Milo is a one-man summary of fascist sexual contradiction, a married opponent of same-sex marriage known for his misogyny. Milo sent a tweet in 2016 that stated “ily (I love you) Daddy,” with a photo of Trump. Until his career flamed out under the pressure of its contradictions, like Ernst Röhm, Milo had built a miniature empire around his awkward homoerotic fascism. But Milo isn’t alone.

Calling out closeted homophobic homosexuals in positions of power is an ethically fraught exercise, so no names will be named, but the highest levels of the Republican Party are thick with closeted gay men fighting to persecute homosexuals.

Mike Pence has a certain way of describing Donald Trump that sums up this bizarre homoerotic aesthetic.

Criticism comes with this job, and this president has the kind of broad shoulders to be able to take it.

As of mid-2017, New York Magazine had tallied up 17 instances of Pence waxing lyrical over Trump’s “broad shoulders.” Trump’s most enthusiastic supporters use the kind of performative hyper-male language of those who “doth protest too much,” reflecting either persistent insecurities or self-loathing, repressed homosexuality. If the public face of fascism is its racism, in private, fascism is defined by performative masculinity concealing a galaxy of sexual insecurities.

Replacing Facts with Loyalty

Trump lies consistently, preferring lies even when the truth would better suit his purposes. There’s a clear fascist logic to this practice. For fascists, power is the only truth. Trump’s preference for lies isn’t an accident, but an ideology. As he explained to a VFW audience last year:

“Just remember: What you’re seeing and what you’re reading is not what’s happening.”

Kellyane Conway, Trump’s low-rent Leni Riefenstahl, coined a phrase to define Republicans’ fascist approach to reality, “alternative facts.” Power decides reality. Power, enabled by the collective will of the Volk is absolute and self-justifying. As Trump famously explained during the campaign:

I could stand in the middle of 5th Avenue and shoot somebody and I wouldn’t lose voters.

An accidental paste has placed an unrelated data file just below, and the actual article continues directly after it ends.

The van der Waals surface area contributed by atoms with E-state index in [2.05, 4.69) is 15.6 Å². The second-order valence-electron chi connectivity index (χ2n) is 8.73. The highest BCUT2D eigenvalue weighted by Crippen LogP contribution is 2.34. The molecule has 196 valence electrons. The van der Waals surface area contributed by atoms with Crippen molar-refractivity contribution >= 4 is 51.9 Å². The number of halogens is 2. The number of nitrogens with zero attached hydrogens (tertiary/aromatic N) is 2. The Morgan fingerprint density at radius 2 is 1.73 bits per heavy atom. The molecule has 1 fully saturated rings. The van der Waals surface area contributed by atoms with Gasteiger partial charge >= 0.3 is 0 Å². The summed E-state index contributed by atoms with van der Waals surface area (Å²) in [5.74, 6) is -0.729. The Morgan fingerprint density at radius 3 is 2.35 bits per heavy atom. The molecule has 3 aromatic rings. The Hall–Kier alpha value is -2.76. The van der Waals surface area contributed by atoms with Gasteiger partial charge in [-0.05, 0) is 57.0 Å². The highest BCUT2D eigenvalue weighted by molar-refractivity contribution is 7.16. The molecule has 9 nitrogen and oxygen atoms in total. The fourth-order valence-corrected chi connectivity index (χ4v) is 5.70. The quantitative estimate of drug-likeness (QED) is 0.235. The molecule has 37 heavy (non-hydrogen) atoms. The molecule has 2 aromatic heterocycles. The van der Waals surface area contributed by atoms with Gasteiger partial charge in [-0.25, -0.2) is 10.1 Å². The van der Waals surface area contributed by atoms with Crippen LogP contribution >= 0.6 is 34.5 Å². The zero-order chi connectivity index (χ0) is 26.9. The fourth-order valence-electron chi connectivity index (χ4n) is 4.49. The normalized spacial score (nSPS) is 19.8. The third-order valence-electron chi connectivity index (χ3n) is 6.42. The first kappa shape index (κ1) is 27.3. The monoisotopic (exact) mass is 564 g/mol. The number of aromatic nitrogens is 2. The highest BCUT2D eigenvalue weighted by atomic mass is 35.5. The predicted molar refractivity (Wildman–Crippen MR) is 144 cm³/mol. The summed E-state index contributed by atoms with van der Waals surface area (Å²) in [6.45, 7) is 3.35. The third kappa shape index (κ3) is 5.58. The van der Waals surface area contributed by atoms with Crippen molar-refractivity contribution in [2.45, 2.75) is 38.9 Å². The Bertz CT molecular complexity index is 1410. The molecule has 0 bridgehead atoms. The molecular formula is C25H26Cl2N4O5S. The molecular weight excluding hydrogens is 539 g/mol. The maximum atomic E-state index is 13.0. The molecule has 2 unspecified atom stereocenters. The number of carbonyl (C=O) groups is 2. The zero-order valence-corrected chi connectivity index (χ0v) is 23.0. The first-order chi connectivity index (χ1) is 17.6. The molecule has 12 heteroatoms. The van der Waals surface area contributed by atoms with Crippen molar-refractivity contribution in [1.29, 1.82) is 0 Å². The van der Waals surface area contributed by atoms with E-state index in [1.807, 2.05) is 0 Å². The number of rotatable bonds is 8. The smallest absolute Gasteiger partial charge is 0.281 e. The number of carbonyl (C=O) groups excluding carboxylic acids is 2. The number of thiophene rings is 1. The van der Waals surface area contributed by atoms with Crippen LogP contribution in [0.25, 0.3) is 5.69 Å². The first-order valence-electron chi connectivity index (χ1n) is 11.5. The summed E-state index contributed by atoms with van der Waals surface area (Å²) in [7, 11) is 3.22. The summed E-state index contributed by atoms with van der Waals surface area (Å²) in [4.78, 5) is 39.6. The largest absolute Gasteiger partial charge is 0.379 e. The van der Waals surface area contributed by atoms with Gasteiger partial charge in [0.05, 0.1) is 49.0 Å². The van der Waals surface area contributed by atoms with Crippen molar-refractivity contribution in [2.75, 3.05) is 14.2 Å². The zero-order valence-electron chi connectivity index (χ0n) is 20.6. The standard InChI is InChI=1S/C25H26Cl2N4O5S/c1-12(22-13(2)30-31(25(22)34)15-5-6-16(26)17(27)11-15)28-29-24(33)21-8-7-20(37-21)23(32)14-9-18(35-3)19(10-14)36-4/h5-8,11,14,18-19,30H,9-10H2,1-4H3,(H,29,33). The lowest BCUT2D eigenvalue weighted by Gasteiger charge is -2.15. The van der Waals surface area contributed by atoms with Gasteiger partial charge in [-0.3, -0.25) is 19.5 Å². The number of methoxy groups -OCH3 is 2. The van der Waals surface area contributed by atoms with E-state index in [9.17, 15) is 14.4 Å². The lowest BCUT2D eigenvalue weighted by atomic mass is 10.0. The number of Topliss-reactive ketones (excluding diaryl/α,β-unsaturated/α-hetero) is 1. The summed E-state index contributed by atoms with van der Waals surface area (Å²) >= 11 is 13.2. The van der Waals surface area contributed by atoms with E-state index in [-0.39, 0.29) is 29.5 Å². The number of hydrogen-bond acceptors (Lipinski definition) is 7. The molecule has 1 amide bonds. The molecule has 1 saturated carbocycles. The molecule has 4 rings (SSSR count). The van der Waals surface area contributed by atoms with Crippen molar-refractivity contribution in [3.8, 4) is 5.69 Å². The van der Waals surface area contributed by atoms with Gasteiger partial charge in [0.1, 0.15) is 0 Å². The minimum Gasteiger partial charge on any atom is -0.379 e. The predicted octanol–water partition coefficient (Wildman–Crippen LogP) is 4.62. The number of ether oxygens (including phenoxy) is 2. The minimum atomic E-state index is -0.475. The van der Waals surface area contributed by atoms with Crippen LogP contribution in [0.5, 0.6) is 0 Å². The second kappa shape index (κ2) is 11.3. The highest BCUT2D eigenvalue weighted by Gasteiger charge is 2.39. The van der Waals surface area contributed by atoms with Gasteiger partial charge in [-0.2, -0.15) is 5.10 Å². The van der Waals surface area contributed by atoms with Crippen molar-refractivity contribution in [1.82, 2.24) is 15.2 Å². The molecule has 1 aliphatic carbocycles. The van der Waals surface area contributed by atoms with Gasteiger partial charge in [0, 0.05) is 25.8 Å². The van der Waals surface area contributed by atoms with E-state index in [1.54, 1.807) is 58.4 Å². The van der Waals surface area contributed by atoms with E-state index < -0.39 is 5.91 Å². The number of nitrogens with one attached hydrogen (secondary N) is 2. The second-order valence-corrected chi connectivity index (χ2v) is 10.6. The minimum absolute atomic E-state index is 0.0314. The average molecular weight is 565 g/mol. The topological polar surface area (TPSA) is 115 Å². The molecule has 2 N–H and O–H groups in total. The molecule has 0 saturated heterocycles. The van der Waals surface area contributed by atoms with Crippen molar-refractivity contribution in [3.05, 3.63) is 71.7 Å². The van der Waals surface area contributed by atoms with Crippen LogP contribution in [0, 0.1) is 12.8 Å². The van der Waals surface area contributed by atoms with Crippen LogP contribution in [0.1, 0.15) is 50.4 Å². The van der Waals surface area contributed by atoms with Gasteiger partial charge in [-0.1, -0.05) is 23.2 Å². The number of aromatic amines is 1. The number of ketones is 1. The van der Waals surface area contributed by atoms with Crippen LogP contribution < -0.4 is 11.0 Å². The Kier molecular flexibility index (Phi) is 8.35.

Hannah Arendt described the fascist definition of reality in The Origins of Totalitarianism, “Totalitarian propaganda thrives on this escape from reality into fiction, from coincidence into consistency.” Trumpists don’t care that he lies, because facts are irrelevant. What matters is loyalty to the movement, which is loyalty to the Fuhrer.

In Trumpism, there is no crime other than disloyalty. There is no moral other than power. There is no “us” other than the pure, white honest Volk of ‘real America.’

The Grift

It seems like everyone in Trump’s cabinet has either made a fortune through crime, or is doing so now. Commerce Secretary Wilbur Ross ran his own money laundering bank in Cyprus, likely the channel through which he established his relationship to Trump. Our Treasury Secretary made his fortune on illegal foreclosures after the financial crash. Labor Secretary Elaine Chao, wife of Mitch McConnell, rose to wealth via transactions with the Chinese government that look an awful lot like bribes.

Republicans’ first major legislation after the 2016 Election addressed the most pressing issue facing the new Administration – bribery. The new law eliminated restrictions on foreign payments that had frustrated oil companies abroad.

Trump himself still keeps his finances secret. A few years into the administration nearly 50 administration or campaign officials have already been indicted, with more seemingly announced weekly. It’s one thing to disregard law in the pursuit of power, as fascists will do, but the extent of personal graft in Trumpism is staggering and unprecedented.

The Trumpian Twist: Cheap, Stochastic Terrorism

The biggest distinction between Trump and earlier fascists is his approach to violence. Mussolini and Hitler used loosely organized paramilitaries in relatively directed campaigns against their political enemies. Nothing around Trump can sustain any degree of organization or order, rendering this kind of directed violence nearly impossible.

A Confederate flag for sale at a Trump rally in Richmond, Virginia. | M. Scott Mahaskey/POLITICO

Trumpism has substituted stochastic terrorism in place of coordinated assassinations or street violence by mobs. Stochastic terrorism is violence created by demonizing a particular group, creating circumstances in which violence is practically inevitable, but it cannot be predicted and isn’t centrally directed.

From the earliest days of his administration, Trump supporters have been murdering the targets of his rhetoric. In February 2017, a Kansas man murdered two Indian engineers he mistook for Iranians, calling them terrorists and yelling “get out of my country.” Cesar Sayoc, who loved Trump rallies, mailed pipe bombs to 16 people. Robert Bowers, explaining that he wanted “all Jews to die,” shot up a synagogue in Pittsburgh. A white nationalist murdered a protestor during a Neo-Nazi riot in Charlottesville. Trump’s response to the event was calculated to feed stochastic terrorism. He issued a muddled condemnation of the violence while sending the more subtle message of support, stating that there are “good people on both sides.”